Finney, Assessor v. Johnson Et Ux.

Annotate this Case

242 Ind. 465 (1962)

179 N.E.2d 718


No. 30,162.

Supreme Court of Indiana.

Filed January 30, 1962.

*466 Max M. Plesser, Obed T. Kilgore, Marion County Attorneys, Robert D. Risch, Leonard J. Betley, and Ross, McCord, Ice & Miller, of counsel, all of Indianapolis, for appellant David D. Finney.

*467 William H. Traylor and Johnson & Weaver, of counsel, both of Indianapolis, for appellant Carl T. Bowen.

James E. Noland and Hilgedag & Noland, of counsel, of Indianapolis, for appellees.


This is an appeal questioning the constitutionality of Chapter 325 of the Acts of 1961 relating to the assessment of household goods for the purpose of taxation. The Act in general provides that household goods shall be assessed at an amount equal to five per cent of the assessed valuation of the improvements on the real estate in which the household goods are kept.

The appellees were the plaintiffs below and brought the action asking for a declaratory judgment and for an injunction against the enforcement of the Act against the appellants, the Marion County Assessor and the Assessor of Washington Township. The trial court from which this appeal is taken found the Act in question unconstitutional and enjoined its enforcement.

The Act provides that beginning on March 1st of each year the assessors shall assess household goods and use as a formula the valuation thereof, "... an amount equal to five per cent of the assessed valuation of the improvements in which the household goods are kept and maintained." There is a further provision and formula with reference to breaking down the improvement valuations for apartment buildings or multiple family units on a room basis. The Act states that such valuation of household goods "... shall be presumed to be thirty-three and a third per cent (33 1/3%) of the true cash value ..." and provides that the taxpayer may request by petition that his household goods be assessed pursuant to existing laws governing the assessment of property *468 in general, if he is dissatisfied with the formula fixed by the Act. It is contended that the Act is unconstitutional because Article 10, § 1 of the Indiana Constitution requires that the rate of taxation not only be equal and uniform, but also the regulations by which the appraisement or valuation is made shall be such as to "secure a just valuation" of all property. The wording of Article 10, § 1 of the Indiana Constitution, about which the constitutionality of this Act revolves, is as follows:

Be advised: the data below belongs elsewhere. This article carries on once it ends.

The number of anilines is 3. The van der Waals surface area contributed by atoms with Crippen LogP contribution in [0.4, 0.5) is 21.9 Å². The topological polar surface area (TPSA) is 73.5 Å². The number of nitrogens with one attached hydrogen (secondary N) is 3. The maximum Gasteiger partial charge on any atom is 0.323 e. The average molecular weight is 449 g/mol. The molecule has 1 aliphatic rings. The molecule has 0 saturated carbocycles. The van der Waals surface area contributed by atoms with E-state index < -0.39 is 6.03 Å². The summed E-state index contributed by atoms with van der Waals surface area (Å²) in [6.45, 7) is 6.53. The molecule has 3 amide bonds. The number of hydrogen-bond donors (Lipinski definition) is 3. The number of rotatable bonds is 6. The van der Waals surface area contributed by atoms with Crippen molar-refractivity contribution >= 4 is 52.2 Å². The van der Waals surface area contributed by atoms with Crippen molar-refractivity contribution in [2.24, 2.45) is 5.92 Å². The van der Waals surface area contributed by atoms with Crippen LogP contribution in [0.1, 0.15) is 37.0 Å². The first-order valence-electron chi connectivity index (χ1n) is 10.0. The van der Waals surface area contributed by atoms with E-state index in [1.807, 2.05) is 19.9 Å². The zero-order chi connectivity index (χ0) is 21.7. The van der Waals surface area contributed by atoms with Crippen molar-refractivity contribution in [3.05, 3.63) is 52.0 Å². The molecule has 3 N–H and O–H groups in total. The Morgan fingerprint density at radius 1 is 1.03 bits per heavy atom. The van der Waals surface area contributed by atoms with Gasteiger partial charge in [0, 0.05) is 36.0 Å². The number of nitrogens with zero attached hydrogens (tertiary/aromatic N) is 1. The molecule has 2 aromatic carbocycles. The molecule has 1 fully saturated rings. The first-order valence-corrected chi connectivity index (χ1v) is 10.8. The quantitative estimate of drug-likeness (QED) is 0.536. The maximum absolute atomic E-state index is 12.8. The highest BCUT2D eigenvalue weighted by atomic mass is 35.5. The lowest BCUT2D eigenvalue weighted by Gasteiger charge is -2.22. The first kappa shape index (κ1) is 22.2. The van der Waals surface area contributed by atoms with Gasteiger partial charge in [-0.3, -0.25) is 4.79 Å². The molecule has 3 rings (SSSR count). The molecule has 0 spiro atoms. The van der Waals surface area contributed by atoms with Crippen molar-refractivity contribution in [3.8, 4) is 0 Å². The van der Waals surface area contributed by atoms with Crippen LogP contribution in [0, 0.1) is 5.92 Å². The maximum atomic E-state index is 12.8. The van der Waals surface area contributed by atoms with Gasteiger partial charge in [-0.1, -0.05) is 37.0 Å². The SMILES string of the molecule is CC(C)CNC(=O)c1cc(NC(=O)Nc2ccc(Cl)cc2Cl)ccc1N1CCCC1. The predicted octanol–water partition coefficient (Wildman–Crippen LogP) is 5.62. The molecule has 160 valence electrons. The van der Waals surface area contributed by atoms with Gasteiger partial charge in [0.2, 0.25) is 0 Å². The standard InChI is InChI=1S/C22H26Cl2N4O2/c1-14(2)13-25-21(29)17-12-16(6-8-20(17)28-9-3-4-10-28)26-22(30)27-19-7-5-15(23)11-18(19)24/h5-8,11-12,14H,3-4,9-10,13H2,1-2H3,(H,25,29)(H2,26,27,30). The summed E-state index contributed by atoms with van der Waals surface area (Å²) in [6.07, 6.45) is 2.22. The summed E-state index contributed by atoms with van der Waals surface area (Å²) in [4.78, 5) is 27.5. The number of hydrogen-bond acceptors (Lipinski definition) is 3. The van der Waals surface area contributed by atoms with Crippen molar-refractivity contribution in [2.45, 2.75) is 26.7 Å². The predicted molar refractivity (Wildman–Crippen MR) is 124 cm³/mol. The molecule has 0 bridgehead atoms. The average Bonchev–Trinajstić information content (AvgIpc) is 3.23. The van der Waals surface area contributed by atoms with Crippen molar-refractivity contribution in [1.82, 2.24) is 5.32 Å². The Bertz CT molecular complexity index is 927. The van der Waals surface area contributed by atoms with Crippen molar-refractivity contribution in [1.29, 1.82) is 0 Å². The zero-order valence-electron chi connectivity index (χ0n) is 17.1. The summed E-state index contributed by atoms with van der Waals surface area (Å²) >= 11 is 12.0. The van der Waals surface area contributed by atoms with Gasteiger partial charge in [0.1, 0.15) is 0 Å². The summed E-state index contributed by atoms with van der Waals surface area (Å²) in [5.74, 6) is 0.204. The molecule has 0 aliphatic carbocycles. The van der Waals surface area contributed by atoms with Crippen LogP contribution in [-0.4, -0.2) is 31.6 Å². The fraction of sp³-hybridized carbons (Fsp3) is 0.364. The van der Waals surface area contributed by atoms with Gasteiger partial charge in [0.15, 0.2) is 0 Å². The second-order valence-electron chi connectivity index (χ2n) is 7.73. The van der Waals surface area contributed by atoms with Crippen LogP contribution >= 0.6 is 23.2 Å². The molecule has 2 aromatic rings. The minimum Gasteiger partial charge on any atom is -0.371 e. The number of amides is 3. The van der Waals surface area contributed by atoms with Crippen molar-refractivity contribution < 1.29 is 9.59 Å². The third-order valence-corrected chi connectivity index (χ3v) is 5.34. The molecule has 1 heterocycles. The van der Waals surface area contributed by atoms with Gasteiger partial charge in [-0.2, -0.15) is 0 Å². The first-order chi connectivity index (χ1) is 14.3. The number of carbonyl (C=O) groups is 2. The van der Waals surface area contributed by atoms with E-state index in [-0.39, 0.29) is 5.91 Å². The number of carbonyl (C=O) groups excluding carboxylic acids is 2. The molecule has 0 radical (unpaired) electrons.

"The General Assembly shall provide, by law, for a uniform and equal rate of assessment and taxation; and shall prescribe such regulations as shall secure a just valuation for taxation of all property, both real and personal, excepting such only for municipal, educational, literary, scientific, religious, or charitable purposes, as may be specially exempted by law."

It is argued and conceded that the formula fixed by the statute for the determination of the value of household goods is inequitable in some instances; that some highly valued residences and improvements contain household goods of little value, while in other instances, old and dilapidated homes on real estate contain household goods of very high value. In one place appellant Finney testified: "There is a relationship certainly in the home a person resides in and the type of furniture he would use." At another point he says, with reference to the allocation of assessments on a room basis in an apartment: "I do not say this is ideal; it might be a step towards uniformity or equality."

Viewing the Indiana constitutional provision (Article 10, § 1) set forth above, it has three main provisions: (1) The rate of taxation shall be uniform. (2) The valuation and assessment for taxation must be "just" on all property. (3) *469 Only property used for "municipal, educational, literary, scientific, religious or charitable purposes" may be exempted from such taxation. Fesler, Auditor v. Bosson (1920), 189 Ind. 484, 128 N.E. 145.